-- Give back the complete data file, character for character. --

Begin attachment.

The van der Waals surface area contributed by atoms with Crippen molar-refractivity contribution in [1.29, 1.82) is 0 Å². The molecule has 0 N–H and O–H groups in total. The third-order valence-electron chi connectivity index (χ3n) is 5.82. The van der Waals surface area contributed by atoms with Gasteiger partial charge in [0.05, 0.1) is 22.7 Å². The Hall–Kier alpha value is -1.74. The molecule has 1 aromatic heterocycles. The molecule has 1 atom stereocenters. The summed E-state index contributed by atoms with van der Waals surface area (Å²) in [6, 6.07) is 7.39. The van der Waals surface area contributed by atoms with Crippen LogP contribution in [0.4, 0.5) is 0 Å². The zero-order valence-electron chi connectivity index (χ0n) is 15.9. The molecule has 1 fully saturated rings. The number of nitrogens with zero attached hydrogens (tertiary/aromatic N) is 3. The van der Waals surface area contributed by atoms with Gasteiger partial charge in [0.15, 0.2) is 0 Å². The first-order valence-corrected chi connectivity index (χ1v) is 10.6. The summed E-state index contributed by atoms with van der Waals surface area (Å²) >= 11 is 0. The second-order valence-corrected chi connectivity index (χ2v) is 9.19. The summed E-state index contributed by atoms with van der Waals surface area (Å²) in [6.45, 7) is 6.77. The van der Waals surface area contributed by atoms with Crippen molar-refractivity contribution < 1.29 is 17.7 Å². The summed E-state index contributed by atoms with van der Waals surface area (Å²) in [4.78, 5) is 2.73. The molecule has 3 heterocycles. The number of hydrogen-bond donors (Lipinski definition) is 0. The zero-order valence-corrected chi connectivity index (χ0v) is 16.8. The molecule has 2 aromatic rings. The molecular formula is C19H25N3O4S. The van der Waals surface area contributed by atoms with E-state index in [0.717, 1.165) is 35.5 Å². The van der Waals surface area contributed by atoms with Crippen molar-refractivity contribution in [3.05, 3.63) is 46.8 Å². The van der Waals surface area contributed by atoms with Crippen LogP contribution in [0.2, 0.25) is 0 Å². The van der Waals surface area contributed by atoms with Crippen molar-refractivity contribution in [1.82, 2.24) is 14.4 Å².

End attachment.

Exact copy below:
The van der Waals surface area contributed by atoms with Crippen molar-refractivity contribution in [1.29, 1.82) is 0 Å². The molecule has 0 N–H and O–H groups in total. The third-order valence-electron chi connectivity index (χ3n) is 5.82. The van der Waals surface area contributed by atoms with Gasteiger partial charge in [0.05, 0.1) is 22.7 Å². The Hall–Kier alpha value is -1.74. The molecule has 1 aromatic heterocycles. The molecule has 1 atom stereocenters. The summed E-state index contributed by atoms with van der Waals surface area (Å²) in [6, 6.07) is 7.39. The van der Waals surface area contributed by atoms with Crippen LogP contribution in [0.4, 0.5) is 0 Å². The zero-order valence-electron chi connectivity index (χ0n) is 15.9. The molecule has 1 fully saturated rings. The number of nitrogens with zero attached hydrogens (tertiary/aromatic N) is 3. The van der Waals surface area contributed by atoms with Gasteiger partial charge in [0.15, 0.2) is 0 Å². The first-order valence-corrected chi connectivity index (χ1v) is 10.6. The summed E-state index contributed by atoms with van der Waals surface area (Å²) >= 11 is 0. The second-order valence-corrected chi connectivity index (χ2v) is 9.19. The summed E-state index contributed by atoms with van der Waals surface area (Å²) in [6.45, 7) is 6.77. The van der Waals surface area contributed by atoms with Crippen molar-refractivity contribution < 1.29 is 17.7 Å². The summed E-state index contributed by atoms with van der Waals surface area (Å²) in [4.78, 5) is 2.73. The molecule has 3 heterocycles. The number of hydrogen-bond donors (Lipinski definition) is 0. The zero-order valence-corrected chi connectivity index (χ0v) is 16.8. The molecule has 2 aromatic rings. The molecular formula is C19H25N3O4S. The van der Waals surface area contributed by atoms with E-state index in [0.717, 1.165) is 35.5 Å². The van der Waals surface area contributed by atoms with Crippen molar-refractivity contribution in [3.05, 3.63) is 46.8 Å². The van der Waals surface area contributed by atoms with Crippen LogP contribution in [0.2, 0.25) is 0 Å². The van der Waals surface area contributed by atoms with Crippen molar-refractivity contribution in [1.82, 2.24) is 14.4 Å².